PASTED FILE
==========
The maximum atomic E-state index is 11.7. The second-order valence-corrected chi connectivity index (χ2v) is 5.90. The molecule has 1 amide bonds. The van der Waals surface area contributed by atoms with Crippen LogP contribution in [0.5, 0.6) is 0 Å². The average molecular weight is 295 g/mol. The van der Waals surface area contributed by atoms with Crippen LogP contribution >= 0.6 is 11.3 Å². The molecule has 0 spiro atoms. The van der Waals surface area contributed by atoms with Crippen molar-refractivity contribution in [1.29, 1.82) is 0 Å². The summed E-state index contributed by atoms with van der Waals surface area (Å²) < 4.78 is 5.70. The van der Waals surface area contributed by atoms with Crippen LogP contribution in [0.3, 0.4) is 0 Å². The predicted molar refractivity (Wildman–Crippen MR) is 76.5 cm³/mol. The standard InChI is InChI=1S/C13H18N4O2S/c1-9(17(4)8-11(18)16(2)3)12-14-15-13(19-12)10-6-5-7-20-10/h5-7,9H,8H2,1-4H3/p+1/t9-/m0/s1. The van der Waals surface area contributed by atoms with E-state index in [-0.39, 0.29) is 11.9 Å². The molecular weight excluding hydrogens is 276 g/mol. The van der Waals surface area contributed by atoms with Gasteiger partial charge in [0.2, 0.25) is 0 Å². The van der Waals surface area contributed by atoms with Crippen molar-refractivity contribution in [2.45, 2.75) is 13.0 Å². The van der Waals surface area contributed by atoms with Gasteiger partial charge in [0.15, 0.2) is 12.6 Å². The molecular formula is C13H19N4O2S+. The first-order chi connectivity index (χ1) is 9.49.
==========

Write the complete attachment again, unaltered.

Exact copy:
The maximum atomic E-state index is 11.7. The second-order valence-corrected chi connectivity index (χ2v) is 5.90. The molecule has 1 amide bonds. The van der Waals surface area contributed by atoms with Crippen LogP contribution in [0.5, 0.6) is 0 Å². The average molecular weight is 295 g/mol. The van der Waals surface area contributed by atoms with Crippen LogP contribution >= 0.6 is 11.3 Å². The molecule has 0 spiro atoms. The van der Waals surface area contributed by atoms with Crippen molar-refractivity contribution in [1.29, 1.82) is 0 Å². The summed E-state index contributed by atoms with van der Waals surface area (Å²) < 4.78 is 5.70. The van der Waals surface area contributed by atoms with Crippen LogP contribution in [0.3, 0.4) is 0 Å². The predicted molar refractivity (Wildman–Crippen MR) is 76.5 cm³/mol. The standard InChI is InChI=1S/C13H18N4O2S/c1-9(17(4)8-11(18)16(2)3)12-14-15-13(19-12)10-6-5-7-20-10/h5-7,9H,8H2,1-4H3/p+1/t9-/m0/s1. The van der Waals surface area contributed by atoms with E-state index in [-0.39, 0.29) is 11.9 Å². The molecular weight excluding hydrogens is 276 g/mol. The van der Waals surface area contributed by atoms with Gasteiger partial charge in [0.2, 0.25) is 0 Å². The van der Waals surface area contributed by atoms with Crippen molar-refractivity contribution in [2.45, 2.75) is 13.0 Å². The van der Waals surface area contributed by atoms with Gasteiger partial charge in [0.15, 0.2) is 12.6 Å². The molecular formula is C13H19N4O2S+. The first-order chi connectivity index (χ1) is 9.49.